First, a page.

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The Retail Apocalypse Is Turning Shopping Malls into “Grayfields”

Jul 10, 2020 | Trends

The list is long: Brooks Brothers, GNC, J. Crew, J.C. Penney, Lucky Brand, Microsoft, Neiman Marcus, Pier 1 Imports and Sur La Table have already filed for bankruptcy. Men’s Wearhouse and many others are next. The coronavirus pandemic is accelerating the “Amazon Factor,” turning the retail landscape into a gray graveyard.

Besides bankrupt companies, retailers are axing stores that would have been marginally profitable had Covid-19 not interfered. Here are the largest numbers of store closures announced so far, GNC (1,200 stores), Zara (1,000 stores worldwide), Pier 1 Imports (936), Stage Stores (738), Papyrus (254), AT&T (250) and Victoria’s Secret (250). Since 2007, some 45,000 U.S. stores have closed, a projected 9,257 stores in 2020 alone.

Abandoned shopping mallAbandoned shopping malls are increasingly turning into hulking gray masses, a phenomenon dubbed “grayfields.”

A key retailing parameter, sales per square foot, has fallen precipitously at public retailers from an average of nearly $375 in the early 2000s to around $325 in recent years, reports commercial real estate research firm CoStar, citing U.S. Census, Moody’s Analytics and CoStar Portfolio Strategy data.

The most dour assessment? The New York Times weighing in with this startling headline: “Department Stores, Once Anchors at Malls, Become Millstones.”

Ouch! What’s driving this trend? Three phenomena:

  • Digital Lifestyle Ubertrend – The Digital Lifestyle Ubertrend is altering shopping behavior, with the Amazon Factor clearly at play here. Real estate developers count on premium retail brands to anchor shopping malls, but Amazon’s prime membership is siphoning off sales from brick-and-mortar stores. Amazon.com has reportedly signed up some 112 million U.S. Prime members — without a doubt a vast majority of America’s top buyers.

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  • Time Compression Ubertrend – Not only is it more convenient to shop online; it requires fewer resources. Shoppers save on gas or public transportation and, as BusinessWeek observed in May 2005, “The typical one-hour trip to the mall costs about $30 at the average hourly pay for managers and professionals.” This growing realization is amplified by the Time Compression Ubertrend, which has given everybody a big case of too-busy disorder.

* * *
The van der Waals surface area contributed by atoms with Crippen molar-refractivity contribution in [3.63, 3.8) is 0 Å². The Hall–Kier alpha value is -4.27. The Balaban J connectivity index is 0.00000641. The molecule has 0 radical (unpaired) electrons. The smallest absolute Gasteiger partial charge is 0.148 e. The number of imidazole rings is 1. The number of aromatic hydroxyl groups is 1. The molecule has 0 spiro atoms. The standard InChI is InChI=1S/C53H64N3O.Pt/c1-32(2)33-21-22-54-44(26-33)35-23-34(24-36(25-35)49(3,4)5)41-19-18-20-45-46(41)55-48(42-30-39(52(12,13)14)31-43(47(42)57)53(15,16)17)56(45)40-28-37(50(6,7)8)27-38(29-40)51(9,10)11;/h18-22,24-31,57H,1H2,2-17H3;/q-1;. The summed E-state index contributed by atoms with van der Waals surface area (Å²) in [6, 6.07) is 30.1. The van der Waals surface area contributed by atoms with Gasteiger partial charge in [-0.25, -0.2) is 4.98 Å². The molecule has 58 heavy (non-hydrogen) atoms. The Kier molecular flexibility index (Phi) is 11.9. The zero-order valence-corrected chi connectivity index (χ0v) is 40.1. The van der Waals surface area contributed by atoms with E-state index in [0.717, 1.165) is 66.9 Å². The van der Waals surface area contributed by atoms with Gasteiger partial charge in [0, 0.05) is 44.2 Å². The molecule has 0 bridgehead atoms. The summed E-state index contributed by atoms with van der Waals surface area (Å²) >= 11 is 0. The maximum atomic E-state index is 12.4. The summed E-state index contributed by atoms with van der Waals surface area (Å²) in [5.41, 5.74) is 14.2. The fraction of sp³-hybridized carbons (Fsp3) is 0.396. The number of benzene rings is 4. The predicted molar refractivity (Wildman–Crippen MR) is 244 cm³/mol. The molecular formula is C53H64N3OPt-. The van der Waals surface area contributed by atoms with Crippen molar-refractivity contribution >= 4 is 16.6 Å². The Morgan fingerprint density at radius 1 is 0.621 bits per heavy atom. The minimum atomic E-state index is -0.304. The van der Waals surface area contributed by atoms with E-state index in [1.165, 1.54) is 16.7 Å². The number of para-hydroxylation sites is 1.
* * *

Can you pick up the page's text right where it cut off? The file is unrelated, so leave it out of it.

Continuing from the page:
• Own worst enemy – The retail industry’s challenges are partially self-inflicted. Capgemini reported in January that “a third of consumers would rather ‘wash the dishes’ than shop in-store.” While that means that two-thirds are still OK with shopping in brick-and-mortar stores, the question is for how long? USA Today reports that millennials are killing department stores, noting that traditional retail is ill-equipped to address the needs of this generation.

By 2035, as much as 40% of U.S. retail sales, or more than $2 trillion will move through online channels.”
— Michael Tchong
Futurist & Speaker

Another issue is that for years now, retailers and analysts have fixated on the large gap between U.S. retail sales, which were projected to reach $5 trillion in 2016, and “puny” U.S. e-commerce sales of $395 billion (PDF).

The fact is that those 112 million Prime customers constitute the lion share of foot traffic and sales at traditional retailers. Absent frequent buyers, retailers are collapsing, abandoning shopping malls, whose gray, hulking masses are fueling a trend dubbed “grayfields.”

By 2035, as much as 40% of U.S. retail sales, or more than $2 trillion will move through online channels. The chief driving forces behind this trend are AI and industrial robotics, which will optimize how products consumers buy are chosen, warehoused, packed and delivered…the same day.

“The successful companies of tomorrow will address the changing business and consumer values of today.”

— Michael Tchong

Michael Tchong’s Ubertrends book
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